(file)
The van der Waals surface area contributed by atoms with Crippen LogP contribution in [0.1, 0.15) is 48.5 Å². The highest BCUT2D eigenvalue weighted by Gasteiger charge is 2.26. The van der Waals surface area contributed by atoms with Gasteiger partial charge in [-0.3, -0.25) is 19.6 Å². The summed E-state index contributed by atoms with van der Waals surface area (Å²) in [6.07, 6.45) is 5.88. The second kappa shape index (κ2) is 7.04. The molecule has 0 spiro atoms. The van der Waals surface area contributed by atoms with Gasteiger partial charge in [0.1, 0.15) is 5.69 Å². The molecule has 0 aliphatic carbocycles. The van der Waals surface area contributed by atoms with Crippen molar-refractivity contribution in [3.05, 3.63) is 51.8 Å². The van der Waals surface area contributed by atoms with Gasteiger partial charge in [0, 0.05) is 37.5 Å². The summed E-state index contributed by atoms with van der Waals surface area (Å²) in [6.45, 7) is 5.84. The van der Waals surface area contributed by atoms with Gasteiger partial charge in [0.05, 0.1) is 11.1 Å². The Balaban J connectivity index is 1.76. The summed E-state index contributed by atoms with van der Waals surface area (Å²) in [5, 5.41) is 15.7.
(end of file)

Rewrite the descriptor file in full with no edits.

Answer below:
The van der Waals surface area contributed by atoms with Crippen LogP contribution in [0.1, 0.15) is 48.5 Å². The highest BCUT2D eigenvalue weighted by Gasteiger charge is 2.26. The van der Waals surface area contributed by atoms with Gasteiger partial charge in [-0.3, -0.25) is 19.6 Å². The summed E-state index contributed by atoms with van der Waals surface area (Å²) in [6.07, 6.45) is 5.88. The second kappa shape index (κ2) is 7.04. The molecule has 0 spiro atoms. The van der Waals surface area contributed by atoms with Gasteiger partial charge in [0.1, 0.15) is 5.69 Å². The molecule has 0 aliphatic carbocycles. The van der Waals surface area contributed by atoms with Crippen molar-refractivity contribution in [3.05, 3.63) is 51.8 Å². The van der Waals surface area contributed by atoms with Gasteiger partial charge in [0, 0.05) is 37.5 Å². The summed E-state index contributed by atoms with van der Waals surface area (Å²) in [6.45, 7) is 5.84. The van der Waals surface area contributed by atoms with Gasteiger partial charge in [0.05, 0.1) is 11.1 Å². The Balaban J connectivity index is 1.76. The summed E-state index contributed by atoms with van der Waals surface area (Å²) in [5, 5.41) is 15.7.